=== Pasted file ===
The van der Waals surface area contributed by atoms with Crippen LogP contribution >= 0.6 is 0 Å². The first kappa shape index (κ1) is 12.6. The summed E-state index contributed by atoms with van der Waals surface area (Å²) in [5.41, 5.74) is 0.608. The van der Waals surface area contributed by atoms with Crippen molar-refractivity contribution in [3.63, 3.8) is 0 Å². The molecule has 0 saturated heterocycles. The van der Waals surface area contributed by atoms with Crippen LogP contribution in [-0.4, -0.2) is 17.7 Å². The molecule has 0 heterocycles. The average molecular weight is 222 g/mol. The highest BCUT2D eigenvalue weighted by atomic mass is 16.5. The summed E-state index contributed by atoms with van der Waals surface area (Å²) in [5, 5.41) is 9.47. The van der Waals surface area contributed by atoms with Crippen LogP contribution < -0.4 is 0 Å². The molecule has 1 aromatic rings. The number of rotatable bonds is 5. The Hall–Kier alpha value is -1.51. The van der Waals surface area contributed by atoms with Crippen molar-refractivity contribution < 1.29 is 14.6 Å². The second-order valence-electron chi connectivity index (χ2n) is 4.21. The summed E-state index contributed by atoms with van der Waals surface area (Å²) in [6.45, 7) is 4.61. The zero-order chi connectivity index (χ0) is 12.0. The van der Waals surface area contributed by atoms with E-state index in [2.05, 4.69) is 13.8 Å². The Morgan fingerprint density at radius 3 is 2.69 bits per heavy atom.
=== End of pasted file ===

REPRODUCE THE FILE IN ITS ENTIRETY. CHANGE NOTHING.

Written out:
The van der Waals surface area contributed by atoms with Crippen LogP contribution >= 0.6 is 0 Å². The first kappa shape index (κ1) is 12.6. The summed E-state index contributed by atoms with van der Waals surface area (Å²) in [5.41, 5.74) is 0.608. The van der Waals surface area contributed by atoms with Crippen molar-refractivity contribution in [3.63, 3.8) is 0 Å². The molecule has 0 saturated heterocycles. The van der Waals surface area contributed by atoms with Crippen LogP contribution in [-0.4, -0.2) is 17.7 Å². The molecule has 0 heterocycles. The average molecular weight is 222 g/mol. The highest BCUT2D eigenvalue weighted by atomic mass is 16.5. The summed E-state index contributed by atoms with van der Waals surface area (Å²) in [5, 5.41) is 9.47. The van der Waals surface area contributed by atoms with Crippen LogP contribution < -0.4 is 0 Å². The molecule has 1 aromatic rings. The number of rotatable bonds is 5. The Hall–Kier alpha value is -1.51. The van der Waals surface area contributed by atoms with Crippen molar-refractivity contribution < 1.29 is 14.6 Å². The second-order valence-electron chi connectivity index (χ2n) is 4.21. The summed E-state index contributed by atoms with van der Waals surface area (Å²) in [6.45, 7) is 4.61. The zero-order chi connectivity index (χ0) is 12.0. The van der Waals surface area contributed by atoms with E-state index in [2.05, 4.69) is 13.8 Å². The Morgan fingerprint density at radius 3 is 2.69 bits per heavy atom.